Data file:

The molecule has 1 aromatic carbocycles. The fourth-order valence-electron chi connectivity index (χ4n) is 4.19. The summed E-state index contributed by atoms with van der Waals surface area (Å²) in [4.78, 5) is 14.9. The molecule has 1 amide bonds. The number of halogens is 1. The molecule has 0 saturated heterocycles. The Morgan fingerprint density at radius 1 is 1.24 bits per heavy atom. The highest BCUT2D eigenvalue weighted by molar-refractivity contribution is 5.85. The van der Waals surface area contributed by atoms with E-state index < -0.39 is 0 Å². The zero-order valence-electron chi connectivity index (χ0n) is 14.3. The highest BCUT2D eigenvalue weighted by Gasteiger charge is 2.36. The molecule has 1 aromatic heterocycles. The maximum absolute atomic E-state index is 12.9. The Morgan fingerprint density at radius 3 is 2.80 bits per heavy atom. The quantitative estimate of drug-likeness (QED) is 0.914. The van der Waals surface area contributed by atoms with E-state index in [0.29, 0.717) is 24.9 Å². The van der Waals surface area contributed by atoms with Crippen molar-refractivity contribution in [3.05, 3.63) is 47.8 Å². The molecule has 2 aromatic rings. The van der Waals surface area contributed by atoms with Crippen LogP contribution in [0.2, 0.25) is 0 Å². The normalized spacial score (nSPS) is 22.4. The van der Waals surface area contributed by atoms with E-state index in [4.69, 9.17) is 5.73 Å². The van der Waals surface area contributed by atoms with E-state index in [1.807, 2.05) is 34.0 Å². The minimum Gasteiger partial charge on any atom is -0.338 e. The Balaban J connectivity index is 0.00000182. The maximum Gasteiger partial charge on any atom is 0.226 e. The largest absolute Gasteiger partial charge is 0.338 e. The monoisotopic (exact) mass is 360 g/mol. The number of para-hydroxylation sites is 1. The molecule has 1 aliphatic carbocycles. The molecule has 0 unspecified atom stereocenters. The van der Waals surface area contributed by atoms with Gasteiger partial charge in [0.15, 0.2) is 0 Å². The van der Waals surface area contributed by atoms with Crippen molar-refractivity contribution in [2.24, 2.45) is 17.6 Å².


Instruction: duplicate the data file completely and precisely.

The molecule has 1 aromatic carbocycles. The fourth-order valence-electron chi connectivity index (χ4n) is 4.19. The summed E-state index contributed by atoms with van der Waals surface area (Å²) in [4.78, 5) is 14.9. The molecule has 1 amide bonds. The number of halogens is 1. The molecule has 0 saturated heterocycles. The Morgan fingerprint density at radius 1 is 1.24 bits per heavy atom. The highest BCUT2D eigenvalue weighted by molar-refractivity contribution is 5.85. The van der Waals surface area contributed by atoms with E-state index < -0.39 is 0 Å². The zero-order valence-electron chi connectivity index (χ0n) is 14.3. The highest BCUT2D eigenvalue weighted by Gasteiger charge is 2.36. The molecule has 1 aromatic heterocycles. The maximum absolute atomic E-state index is 12.9. The Morgan fingerprint density at radius 3 is 2.80 bits per heavy atom. The quantitative estimate of drug-likeness (QED) is 0.914. The van der Waals surface area contributed by atoms with E-state index in [0.29, 0.717) is 24.9 Å². The van der Waals surface area contributed by atoms with Crippen molar-refractivity contribution in [3.05, 3.63) is 47.8 Å². The molecule has 2 aromatic rings. The van der Waals surface area contributed by atoms with Crippen LogP contribution in [0.2, 0.25) is 0 Å². The normalized spacial score (nSPS) is 22.4. The van der Waals surface area contributed by atoms with E-state index in [4.69, 9.17) is 5.73 Å². The van der Waals surface area contributed by atoms with E-state index in [1.807, 2.05) is 34.0 Å². The minimum Gasteiger partial charge on any atom is -0.338 e. The Balaban J connectivity index is 0.00000182. The maximum Gasteiger partial charge on any atom is 0.226 e. The largest absolute Gasteiger partial charge is 0.338 e. The monoisotopic (exact) mass is 360 g/mol. The number of para-hydroxylation sites is 1. The molecule has 1 aliphatic carbocycles. The molecule has 0 unspecified atom stereocenters. The van der Waals surface area contributed by atoms with Gasteiger partial charge in [0.15, 0.2) is 0 Å². The van der Waals surface area contributed by atoms with Crippen molar-refractivity contribution in [2.24, 2.45) is 17.6 Å².